Q:

What is the difference between sunset and dusk?

A:

Sunset is the exact time the upper disk of the sun is at the horizon, whereas dusk is when the center of the sun is 18 degrees below the horizon, according to the National Institute of Standards and Technology. The hazy twilight in between sunset and dusk is caused by the scattering of sunlight in the upper atmosphere that gives the horizon a light blue appearance.

Sunset also refers to the end stages of any period, such as the sunset years of a life. Dusk is also the dark part of twilight or partial darkness of an area. Both words come from Middle English terms.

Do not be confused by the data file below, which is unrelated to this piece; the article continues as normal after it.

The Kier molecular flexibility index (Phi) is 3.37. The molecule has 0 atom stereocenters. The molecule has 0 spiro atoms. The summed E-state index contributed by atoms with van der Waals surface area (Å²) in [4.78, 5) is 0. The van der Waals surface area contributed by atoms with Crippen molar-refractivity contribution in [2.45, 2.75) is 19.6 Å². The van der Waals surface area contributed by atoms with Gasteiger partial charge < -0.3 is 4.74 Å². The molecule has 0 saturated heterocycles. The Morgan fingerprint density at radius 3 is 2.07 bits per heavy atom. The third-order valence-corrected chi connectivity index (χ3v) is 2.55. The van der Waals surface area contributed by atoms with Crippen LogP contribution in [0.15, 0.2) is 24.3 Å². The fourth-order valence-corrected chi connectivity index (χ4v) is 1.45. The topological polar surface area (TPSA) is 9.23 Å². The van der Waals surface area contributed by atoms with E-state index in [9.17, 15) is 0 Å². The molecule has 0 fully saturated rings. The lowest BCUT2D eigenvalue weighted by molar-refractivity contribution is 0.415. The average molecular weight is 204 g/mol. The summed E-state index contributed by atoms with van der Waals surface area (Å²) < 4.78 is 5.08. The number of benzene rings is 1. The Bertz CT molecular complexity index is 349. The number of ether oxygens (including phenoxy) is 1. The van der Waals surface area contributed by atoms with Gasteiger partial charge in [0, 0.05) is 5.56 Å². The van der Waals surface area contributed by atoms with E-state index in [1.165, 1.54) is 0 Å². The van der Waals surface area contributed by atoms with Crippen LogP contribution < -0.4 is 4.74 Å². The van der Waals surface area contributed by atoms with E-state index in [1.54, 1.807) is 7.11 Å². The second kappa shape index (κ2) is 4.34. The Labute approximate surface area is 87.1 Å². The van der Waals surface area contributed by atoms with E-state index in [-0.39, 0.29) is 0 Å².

Dusk and twilight also occur in the morning before sunrise. Twilight also refers to the time of night when the western edge of the sky gets darker until the night sky is the same homogeneous color from one horizon to the other. Another definition for the word twilight is a later or terminal period, such as the twilight of the British Empire's power in the 1800s.

Astronomical twilight occurs when the sun is 12 to 18 degrees below the horizon. Nautical twilight is when the sun is 6 to 12 degrees below the horizon, and civil twilight is from sunset until the sun is six degrees below the edge of the earth.


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